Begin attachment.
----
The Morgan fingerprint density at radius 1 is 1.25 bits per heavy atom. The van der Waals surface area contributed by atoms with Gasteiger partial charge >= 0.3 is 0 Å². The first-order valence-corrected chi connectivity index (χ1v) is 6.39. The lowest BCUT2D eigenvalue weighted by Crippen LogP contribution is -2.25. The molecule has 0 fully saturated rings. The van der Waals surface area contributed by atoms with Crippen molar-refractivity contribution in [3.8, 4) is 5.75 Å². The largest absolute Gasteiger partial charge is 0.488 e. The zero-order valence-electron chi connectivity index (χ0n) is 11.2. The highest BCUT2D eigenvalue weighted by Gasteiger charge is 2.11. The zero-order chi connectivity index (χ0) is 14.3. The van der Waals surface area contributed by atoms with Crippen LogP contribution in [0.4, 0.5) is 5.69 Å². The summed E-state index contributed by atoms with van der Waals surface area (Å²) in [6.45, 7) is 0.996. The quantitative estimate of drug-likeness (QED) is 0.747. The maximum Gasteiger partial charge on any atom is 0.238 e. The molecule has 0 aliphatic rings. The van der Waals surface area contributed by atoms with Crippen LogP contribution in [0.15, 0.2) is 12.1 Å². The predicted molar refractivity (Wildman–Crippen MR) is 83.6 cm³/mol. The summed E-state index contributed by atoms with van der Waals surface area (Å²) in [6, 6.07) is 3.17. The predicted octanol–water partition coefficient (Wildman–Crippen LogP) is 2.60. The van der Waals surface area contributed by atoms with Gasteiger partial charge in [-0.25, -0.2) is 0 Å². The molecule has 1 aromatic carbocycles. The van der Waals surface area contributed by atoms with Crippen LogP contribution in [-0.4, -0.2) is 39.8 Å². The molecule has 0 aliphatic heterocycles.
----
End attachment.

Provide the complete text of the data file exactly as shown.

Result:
The Morgan fingerprint density at radius 1 is 1.25 bits per heavy atom. The van der Waals surface area contributed by atoms with Gasteiger partial charge >= 0.3 is 0 Å². The first-order valence-corrected chi connectivity index (χ1v) is 6.39. The lowest BCUT2D eigenvalue weighted by Crippen LogP contribution is -2.25. The molecule has 0 fully saturated rings. The van der Waals surface area contributed by atoms with Crippen molar-refractivity contribution in [3.8, 4) is 5.75 Å². The largest absolute Gasteiger partial charge is 0.488 e. The zero-order valence-electron chi connectivity index (χ0n) is 11.2. The highest BCUT2D eigenvalue weighted by Gasteiger charge is 2.11. The zero-order chi connectivity index (χ0) is 14.3. The van der Waals surface area contributed by atoms with Crippen LogP contribution in [0.4, 0.5) is 5.69 Å². The summed E-state index contributed by atoms with van der Waals surface area (Å²) in [6.45, 7) is 0.996. The quantitative estimate of drug-likeness (QED) is 0.747. The maximum Gasteiger partial charge on any atom is 0.238 e. The molecule has 0 aliphatic rings. The van der Waals surface area contributed by atoms with Crippen LogP contribution in [0.15, 0.2) is 12.1 Å². The predicted molar refractivity (Wildman–Crippen MR) is 83.6 cm³/mol. The summed E-state index contributed by atoms with van der Waals surface area (Å²) in [6, 6.07) is 3.17. The predicted octanol–water partition coefficient (Wildman–Crippen LogP) is 2.60. The van der Waals surface area contributed by atoms with Gasteiger partial charge in [-0.25, -0.2) is 0 Å². The molecule has 1 aromatic carbocycles. The van der Waals surface area contributed by atoms with Crippen LogP contribution in [-0.4, -0.2) is 39.8 Å². The molecule has 0 aliphatic heterocycles.